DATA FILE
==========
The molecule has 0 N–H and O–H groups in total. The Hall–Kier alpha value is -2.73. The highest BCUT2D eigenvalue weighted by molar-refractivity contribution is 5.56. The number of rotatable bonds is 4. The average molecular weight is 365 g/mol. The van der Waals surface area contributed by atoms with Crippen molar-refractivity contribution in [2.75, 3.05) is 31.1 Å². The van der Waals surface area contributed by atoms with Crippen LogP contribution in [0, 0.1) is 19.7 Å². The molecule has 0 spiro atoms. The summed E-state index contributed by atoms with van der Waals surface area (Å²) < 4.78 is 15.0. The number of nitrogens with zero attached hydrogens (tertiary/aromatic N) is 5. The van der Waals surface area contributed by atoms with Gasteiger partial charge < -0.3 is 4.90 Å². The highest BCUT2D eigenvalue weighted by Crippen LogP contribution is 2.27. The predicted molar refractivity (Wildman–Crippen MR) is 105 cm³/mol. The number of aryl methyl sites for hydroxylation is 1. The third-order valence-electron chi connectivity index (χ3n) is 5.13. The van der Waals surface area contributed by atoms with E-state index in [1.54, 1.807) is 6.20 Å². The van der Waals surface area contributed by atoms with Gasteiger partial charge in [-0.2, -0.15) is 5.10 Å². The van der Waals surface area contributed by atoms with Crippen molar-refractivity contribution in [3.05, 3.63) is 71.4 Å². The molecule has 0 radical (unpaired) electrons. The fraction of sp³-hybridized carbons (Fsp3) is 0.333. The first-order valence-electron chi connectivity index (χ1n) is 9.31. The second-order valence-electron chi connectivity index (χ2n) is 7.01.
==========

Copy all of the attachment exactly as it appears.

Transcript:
The molecule has 0 N–H and O–H groups in total. The Hall–Kier alpha value is -2.73. The highest BCUT2D eigenvalue weighted by molar-refractivity contribution is 5.56. The number of rotatable bonds is 4. The average molecular weight is 365 g/mol. The van der Waals surface area contributed by atoms with Crippen molar-refractivity contribution in [2.75, 3.05) is 31.1 Å². The van der Waals surface area contributed by atoms with Crippen LogP contribution in [0, 0.1) is 19.7 Å². The molecule has 0 spiro atoms. The summed E-state index contributed by atoms with van der Waals surface area (Å²) < 4.78 is 15.0. The number of nitrogens with zero attached hydrogens (tertiary/aromatic N) is 5. The van der Waals surface area contributed by atoms with Gasteiger partial charge < -0.3 is 4.90 Å². The highest BCUT2D eigenvalue weighted by Crippen LogP contribution is 2.27. The predicted molar refractivity (Wildman–Crippen MR) is 105 cm³/mol. The number of aryl methyl sites for hydroxylation is 1. The third-order valence-electron chi connectivity index (χ3n) is 5.13. The van der Waals surface area contributed by atoms with E-state index in [1.54, 1.807) is 6.20 Å². The van der Waals surface area contributed by atoms with Gasteiger partial charge in [-0.2, -0.15) is 5.10 Å². The van der Waals surface area contributed by atoms with Crippen molar-refractivity contribution in [3.05, 3.63) is 71.4 Å². The molecule has 0 radical (unpaired) electrons. The fraction of sp³-hybridized carbons (Fsp3) is 0.333. The first-order valence-electron chi connectivity index (χ1n) is 9.31. The second-order valence-electron chi connectivity index (χ2n) is 7.01.